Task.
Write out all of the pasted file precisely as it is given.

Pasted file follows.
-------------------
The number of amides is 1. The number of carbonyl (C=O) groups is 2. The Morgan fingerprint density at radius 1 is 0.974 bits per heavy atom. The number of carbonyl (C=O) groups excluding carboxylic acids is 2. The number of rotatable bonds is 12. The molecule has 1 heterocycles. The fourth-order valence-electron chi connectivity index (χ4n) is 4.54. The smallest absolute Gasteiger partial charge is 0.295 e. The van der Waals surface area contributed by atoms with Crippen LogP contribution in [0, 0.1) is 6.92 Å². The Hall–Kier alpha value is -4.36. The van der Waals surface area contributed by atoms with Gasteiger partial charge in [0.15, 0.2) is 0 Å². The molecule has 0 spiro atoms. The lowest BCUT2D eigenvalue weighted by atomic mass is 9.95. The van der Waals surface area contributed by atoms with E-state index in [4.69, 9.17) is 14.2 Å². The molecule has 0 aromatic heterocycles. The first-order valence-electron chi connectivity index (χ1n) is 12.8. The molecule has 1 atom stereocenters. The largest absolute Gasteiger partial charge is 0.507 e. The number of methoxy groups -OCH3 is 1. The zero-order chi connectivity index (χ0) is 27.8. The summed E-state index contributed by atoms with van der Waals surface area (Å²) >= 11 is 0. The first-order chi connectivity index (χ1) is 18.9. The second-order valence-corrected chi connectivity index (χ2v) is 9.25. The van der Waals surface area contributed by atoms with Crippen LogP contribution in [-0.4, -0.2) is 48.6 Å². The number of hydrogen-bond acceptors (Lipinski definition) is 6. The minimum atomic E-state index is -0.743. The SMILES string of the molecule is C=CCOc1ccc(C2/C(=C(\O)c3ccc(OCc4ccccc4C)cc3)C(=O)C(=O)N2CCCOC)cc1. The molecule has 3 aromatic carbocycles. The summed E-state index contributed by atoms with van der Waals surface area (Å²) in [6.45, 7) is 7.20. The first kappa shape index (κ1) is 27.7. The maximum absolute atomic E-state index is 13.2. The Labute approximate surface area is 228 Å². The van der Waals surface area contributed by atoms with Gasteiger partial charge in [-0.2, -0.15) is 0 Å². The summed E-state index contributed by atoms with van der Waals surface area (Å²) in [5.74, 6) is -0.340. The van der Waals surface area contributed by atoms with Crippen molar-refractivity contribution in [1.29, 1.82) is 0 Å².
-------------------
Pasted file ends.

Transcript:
The number of amides is 1. The number of carbonyl (C=O) groups is 2. The Morgan fingerprint density at radius 1 is 0.974 bits per heavy atom. The number of carbonyl (C=O) groups excluding carboxylic acids is 2. The number of rotatable bonds is 12. The molecule has 1 heterocycles. The fourth-order valence-electron chi connectivity index (χ4n) is 4.54. The smallest absolute Gasteiger partial charge is 0.295 e. The van der Waals surface area contributed by atoms with Crippen LogP contribution in [0, 0.1) is 6.92 Å². The Hall–Kier alpha value is -4.36. The van der Waals surface area contributed by atoms with Gasteiger partial charge in [0.15, 0.2) is 0 Å². The molecule has 0 spiro atoms. The lowest BCUT2D eigenvalue weighted by atomic mass is 9.95. The van der Waals surface area contributed by atoms with E-state index in [4.69, 9.17) is 14.2 Å². The molecule has 0 aromatic heterocycles. The first-order valence-electron chi connectivity index (χ1n) is 12.8. The molecule has 1 atom stereocenters. The largest absolute Gasteiger partial charge is 0.507 e. The number of methoxy groups -OCH3 is 1. The zero-order chi connectivity index (χ0) is 27.8. The summed E-state index contributed by atoms with van der Waals surface area (Å²) >= 11 is 0. The first-order chi connectivity index (χ1) is 18.9. The second-order valence-corrected chi connectivity index (χ2v) is 9.25. The van der Waals surface area contributed by atoms with Crippen LogP contribution in [-0.4, -0.2) is 48.6 Å². The number of hydrogen-bond acceptors (Lipinski definition) is 6. The minimum atomic E-state index is -0.743. The SMILES string of the molecule is C=CCOc1ccc(C2/C(=C(\O)c3ccc(OCc4ccccc4C)cc3)C(=O)C(=O)N2CCCOC)cc1. The molecule has 3 aromatic carbocycles. The summed E-state index contributed by atoms with van der Waals surface area (Å²) in [6.45, 7) is 7.20. The first kappa shape index (κ1) is 27.7. The maximum absolute atomic E-state index is 13.2. The Labute approximate surface area is 228 Å². The van der Waals surface area contributed by atoms with Gasteiger partial charge in [-0.2, -0.15) is 0 Å². The summed E-state index contributed by atoms with van der Waals surface area (Å²) in [5.74, 6) is -0.340. The van der Waals surface area contributed by atoms with Crippen molar-refractivity contribution in [1.29, 1.82) is 0 Å².